Even though this book was first published in 1920, I find it an amazing book that I think most pantheists would want to put on their to-read list. It was the first classic “pantheist” book I read once I began calling myself a pantheist and is still my overall favorite. I think it’s still so true today and the way he writes is much easier for me to understand than heavier philosophical books. John Burroughs was born in 1837 in the Catskills and grew up on a farm, and I think his nature writing is almost like poetry itself.

In his chapter called Soundings, Section VI – What’s In a Name, he so perfectly and eloquently explains what a difference there is when we call the Infinite, the Source, by the name of God as opposed to calling it by the name of Nature. What a different picture we get of reality!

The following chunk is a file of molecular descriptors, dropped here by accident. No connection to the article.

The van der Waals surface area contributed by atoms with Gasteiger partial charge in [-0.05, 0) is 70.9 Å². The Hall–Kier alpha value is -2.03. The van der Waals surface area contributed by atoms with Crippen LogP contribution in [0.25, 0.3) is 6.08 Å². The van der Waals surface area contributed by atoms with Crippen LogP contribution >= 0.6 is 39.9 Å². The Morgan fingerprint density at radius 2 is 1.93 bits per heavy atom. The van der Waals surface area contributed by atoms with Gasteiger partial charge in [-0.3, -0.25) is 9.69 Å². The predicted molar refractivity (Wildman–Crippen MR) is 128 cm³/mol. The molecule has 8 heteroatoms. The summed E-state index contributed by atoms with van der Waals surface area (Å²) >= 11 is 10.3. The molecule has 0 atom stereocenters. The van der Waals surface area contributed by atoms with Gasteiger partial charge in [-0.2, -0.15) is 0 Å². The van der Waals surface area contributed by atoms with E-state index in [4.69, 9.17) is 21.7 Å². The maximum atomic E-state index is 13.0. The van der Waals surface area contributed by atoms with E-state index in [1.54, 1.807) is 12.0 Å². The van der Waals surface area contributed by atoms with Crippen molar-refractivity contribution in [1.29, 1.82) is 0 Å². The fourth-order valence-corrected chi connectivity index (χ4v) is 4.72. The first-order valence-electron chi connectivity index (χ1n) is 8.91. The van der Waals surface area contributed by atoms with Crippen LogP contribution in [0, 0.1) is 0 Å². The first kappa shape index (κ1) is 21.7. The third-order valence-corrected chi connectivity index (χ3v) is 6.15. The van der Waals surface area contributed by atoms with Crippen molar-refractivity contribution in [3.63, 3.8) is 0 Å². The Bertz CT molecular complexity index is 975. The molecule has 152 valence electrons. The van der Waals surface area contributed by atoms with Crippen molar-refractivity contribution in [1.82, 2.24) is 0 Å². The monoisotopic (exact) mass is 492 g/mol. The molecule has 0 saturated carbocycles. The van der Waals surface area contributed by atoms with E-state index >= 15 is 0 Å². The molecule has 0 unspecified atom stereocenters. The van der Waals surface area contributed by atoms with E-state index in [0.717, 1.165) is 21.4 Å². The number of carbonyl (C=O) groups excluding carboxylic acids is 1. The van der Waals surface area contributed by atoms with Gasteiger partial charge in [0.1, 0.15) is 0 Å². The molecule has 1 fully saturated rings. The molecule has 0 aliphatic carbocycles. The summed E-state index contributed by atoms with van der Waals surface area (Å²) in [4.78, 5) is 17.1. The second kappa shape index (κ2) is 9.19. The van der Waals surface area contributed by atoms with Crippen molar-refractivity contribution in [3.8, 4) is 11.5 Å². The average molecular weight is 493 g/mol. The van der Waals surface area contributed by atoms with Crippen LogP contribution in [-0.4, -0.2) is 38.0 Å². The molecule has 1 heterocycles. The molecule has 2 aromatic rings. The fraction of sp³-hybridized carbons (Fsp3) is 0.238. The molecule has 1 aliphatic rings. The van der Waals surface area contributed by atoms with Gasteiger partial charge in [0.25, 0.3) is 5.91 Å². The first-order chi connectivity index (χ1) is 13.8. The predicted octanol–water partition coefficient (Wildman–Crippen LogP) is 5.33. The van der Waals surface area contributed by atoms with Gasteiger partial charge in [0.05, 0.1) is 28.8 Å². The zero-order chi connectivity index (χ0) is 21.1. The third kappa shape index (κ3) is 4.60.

“How much is in a name! When we call the power back of all God, it smells of creeds and systems, of superstition, intolerance, persecution; but when we call it Nature, it smells of spring and summer, of green fields and blooming groves, of birds and flowers and sky and stars. I admit that it smells of tornadoes and earthquakes, of jungles and wildernesses, of disease and death, too, but these things make it all the more real to us.”

The book is chock full of great stuff like this.

Daughter of the Mountains 10:43, 13 June 2008 (EDT)